For many people the 1970’s represented bodybuilding’s “Golden Era,” with guys like Arnold and Franco, Ferrigno and Zane. But muscle building didn’t begin there—not by a long shot. The 1940’s through 1960’s were crucial formative years for what we do in the gym today, and that period deserves the same degree of focus the 70’s have gotten. I call this period the “Silver Era.”

Steve Reeves was the first bodybuilder to put bodybuilding on the map. He was best known for playing Hercules in films, with striking good looks, a chiseled face and a body with shoulders a yard wide tapering down to a tiny waist. This was the look that everyone strived for then and still does today.

Muscle Beach, in Santa Monica, was where all the bodybuilders hung out. Magazines such as Muscle Power, Muscle Builder (forbear to Muscle & Fitness) and Iron Man filled us in on the latest routines and diets. People such as Clancy Ross, George Eiferman, Lou Degni, Dick DuBois were just a few of the heroes of the day. We copied everything we read that they did in an effort to look like them.


Back then a lot of the guys liked to perform amazing feats of strength—pounding iron spikes into a board with their hands or bending rods of steel. It’s a lost art, but back then it was very common. Add to that the pleasing lines they achieved, as opposed to some of the physiques you see onstage today, and you’ve got the makings of real-life superheroes.


Training back then was a 24/7/365 lifestyle and was as much for health as it was strength and physique. There wasn’t such a thing as getting in shape for a show or having an off-season during which you got fat. There were shows or bodybuilding and strength contests almost every weekend on a platform at the Santa Monica beach, along with gymnastics and hand balancing acts.


Us older guys often discuss the camaraderie in the 70’s, but it was just as good if not better in the Silver Age. There was a big apartment building right on the beach owned by a lady who took these bodybuilders in and let them live there and fed them meals for a minimal fee. It was referred to as ‘Muscle House.’ These guys all lived together, ate together and trained together. It was a real brotherhood. The building still stands today.


Every weekend at Muscle Beach, thousands of people would come down and invade the sand to watch the bodybuilders strut their stuff on stage. These were family-friendly events that went on all day.

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The diet back then was mainly meat, cheese, eggs and whole milk. Almost everyone trained on this diet and at the same time they were able to stay lean and hard. Many trained very heavy and worked hard for all their gains, and no one even knew what cardio was back then.


You also have to take into consideration that there were very few machines. All the workouts were done with barbells and dumbbells and maybe a pulldown machine, which was home made. Since the guys often worked out on the beach, there were gymnastics bars there that they could use for chins and dips. These guys knew that with chins and dips alone you could work the entire upper body, something guys of today should note.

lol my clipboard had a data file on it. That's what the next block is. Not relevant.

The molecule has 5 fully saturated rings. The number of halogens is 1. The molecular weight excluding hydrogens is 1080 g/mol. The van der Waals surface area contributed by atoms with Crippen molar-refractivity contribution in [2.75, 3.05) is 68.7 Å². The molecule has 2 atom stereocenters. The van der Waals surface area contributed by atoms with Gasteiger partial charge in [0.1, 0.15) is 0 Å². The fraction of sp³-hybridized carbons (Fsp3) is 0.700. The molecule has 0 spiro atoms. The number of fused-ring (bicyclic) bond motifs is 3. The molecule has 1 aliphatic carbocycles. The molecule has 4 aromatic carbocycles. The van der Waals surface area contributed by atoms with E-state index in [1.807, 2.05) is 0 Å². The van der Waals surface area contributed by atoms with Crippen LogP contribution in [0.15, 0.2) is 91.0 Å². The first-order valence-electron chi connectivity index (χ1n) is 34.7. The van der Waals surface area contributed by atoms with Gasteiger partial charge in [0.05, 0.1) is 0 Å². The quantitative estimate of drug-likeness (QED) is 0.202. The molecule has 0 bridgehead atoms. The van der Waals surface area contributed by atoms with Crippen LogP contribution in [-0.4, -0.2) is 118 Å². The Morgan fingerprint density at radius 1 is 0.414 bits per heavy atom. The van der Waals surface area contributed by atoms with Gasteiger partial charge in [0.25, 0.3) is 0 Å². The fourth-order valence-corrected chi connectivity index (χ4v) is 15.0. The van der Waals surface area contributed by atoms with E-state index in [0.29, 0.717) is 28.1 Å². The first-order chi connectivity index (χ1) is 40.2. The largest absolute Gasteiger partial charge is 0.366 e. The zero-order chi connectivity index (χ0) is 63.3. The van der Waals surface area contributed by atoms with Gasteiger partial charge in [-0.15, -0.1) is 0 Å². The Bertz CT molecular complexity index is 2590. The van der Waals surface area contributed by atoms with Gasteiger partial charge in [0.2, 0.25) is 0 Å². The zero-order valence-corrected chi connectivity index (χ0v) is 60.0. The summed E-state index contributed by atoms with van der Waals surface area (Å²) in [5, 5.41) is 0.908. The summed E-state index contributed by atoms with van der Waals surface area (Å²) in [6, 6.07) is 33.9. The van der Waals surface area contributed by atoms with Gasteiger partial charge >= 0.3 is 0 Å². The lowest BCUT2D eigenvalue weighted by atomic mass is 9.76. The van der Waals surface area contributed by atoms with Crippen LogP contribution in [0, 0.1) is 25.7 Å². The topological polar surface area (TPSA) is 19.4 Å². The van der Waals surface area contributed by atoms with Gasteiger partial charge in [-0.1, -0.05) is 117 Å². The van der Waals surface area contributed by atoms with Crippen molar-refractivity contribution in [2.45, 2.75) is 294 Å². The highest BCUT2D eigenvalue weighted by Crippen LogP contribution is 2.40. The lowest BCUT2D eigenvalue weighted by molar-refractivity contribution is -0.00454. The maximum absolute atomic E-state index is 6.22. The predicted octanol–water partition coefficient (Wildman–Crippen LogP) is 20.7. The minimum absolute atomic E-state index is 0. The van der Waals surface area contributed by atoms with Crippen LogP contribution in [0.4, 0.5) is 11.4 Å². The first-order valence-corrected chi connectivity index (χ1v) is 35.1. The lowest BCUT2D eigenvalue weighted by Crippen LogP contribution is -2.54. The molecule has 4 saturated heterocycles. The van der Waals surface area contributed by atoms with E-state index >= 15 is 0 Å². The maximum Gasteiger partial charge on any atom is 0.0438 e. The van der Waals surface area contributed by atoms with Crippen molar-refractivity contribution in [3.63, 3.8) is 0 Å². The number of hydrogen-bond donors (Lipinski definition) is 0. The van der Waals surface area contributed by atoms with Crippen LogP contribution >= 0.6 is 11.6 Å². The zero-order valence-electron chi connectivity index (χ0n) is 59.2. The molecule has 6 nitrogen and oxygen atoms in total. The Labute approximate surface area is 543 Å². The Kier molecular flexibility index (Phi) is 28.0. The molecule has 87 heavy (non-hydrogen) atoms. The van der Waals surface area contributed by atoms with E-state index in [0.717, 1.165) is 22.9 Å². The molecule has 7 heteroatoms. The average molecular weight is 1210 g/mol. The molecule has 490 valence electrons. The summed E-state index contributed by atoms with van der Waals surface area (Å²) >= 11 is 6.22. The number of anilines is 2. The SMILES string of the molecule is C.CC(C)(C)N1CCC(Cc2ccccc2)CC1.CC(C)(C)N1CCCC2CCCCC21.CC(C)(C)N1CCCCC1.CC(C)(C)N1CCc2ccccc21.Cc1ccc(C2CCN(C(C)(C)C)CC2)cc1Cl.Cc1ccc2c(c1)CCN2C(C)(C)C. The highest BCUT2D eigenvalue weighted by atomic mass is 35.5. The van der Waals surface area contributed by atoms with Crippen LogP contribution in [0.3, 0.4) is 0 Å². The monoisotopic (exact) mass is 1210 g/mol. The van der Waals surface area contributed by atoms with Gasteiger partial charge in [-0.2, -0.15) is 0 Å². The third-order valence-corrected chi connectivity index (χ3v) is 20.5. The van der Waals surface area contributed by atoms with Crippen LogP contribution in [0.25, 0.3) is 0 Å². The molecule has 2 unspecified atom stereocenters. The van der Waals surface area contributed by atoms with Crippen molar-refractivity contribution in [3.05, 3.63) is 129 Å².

Back then many of the guys only worked out three days a week because it was thought that you needed those rest days in between. They had great bodies so it’s hard to dispute their thinking, and the injuries were minimal since you couldn’t overtrain on three days a week.



Many of the guys got work in films and on TV, usually in small roles, but roles nonetheless. There was Muscle Beach Party (with Larry Scott, Chet Yorton and strongman Steve Marjanian), Don’t Make Waves (with Dave Draper and Chet Yorton), and more, plus many worked in the studios behind the scenes doing stunt and extra work, which was a good income for them back then.


In those days, many actors were into working out and would frequent muscle beach such as Clint Walker, William Smith, Vince Edwards (who had a TV series, Ben Casey) and even Sean Connery, who competed in the Mr. Universe contest.


These guys were the pioneers of bodybuilding, but one of the reasons you don’t see or hear about them today is there wasn’t the media of today. People didn’t walk around with FLip video cameras in hand. They didn’t even have video back then! But if you can get your hands on some old muscle magazines from the 40’s, 50’s and 60’s you’ll see many articles and training routines on these greats from the Silver Era of bodybuilding.


In the mid 60’s Joe Gold got an idea to move all these guys who had been training outside to the indoors, and the worlds of bodybuilding and fitness would be changed forever. But that’s a story for another time.


To be continued…



To watch Ric’s videos about bodybuilding’s Golden Era you can check him out at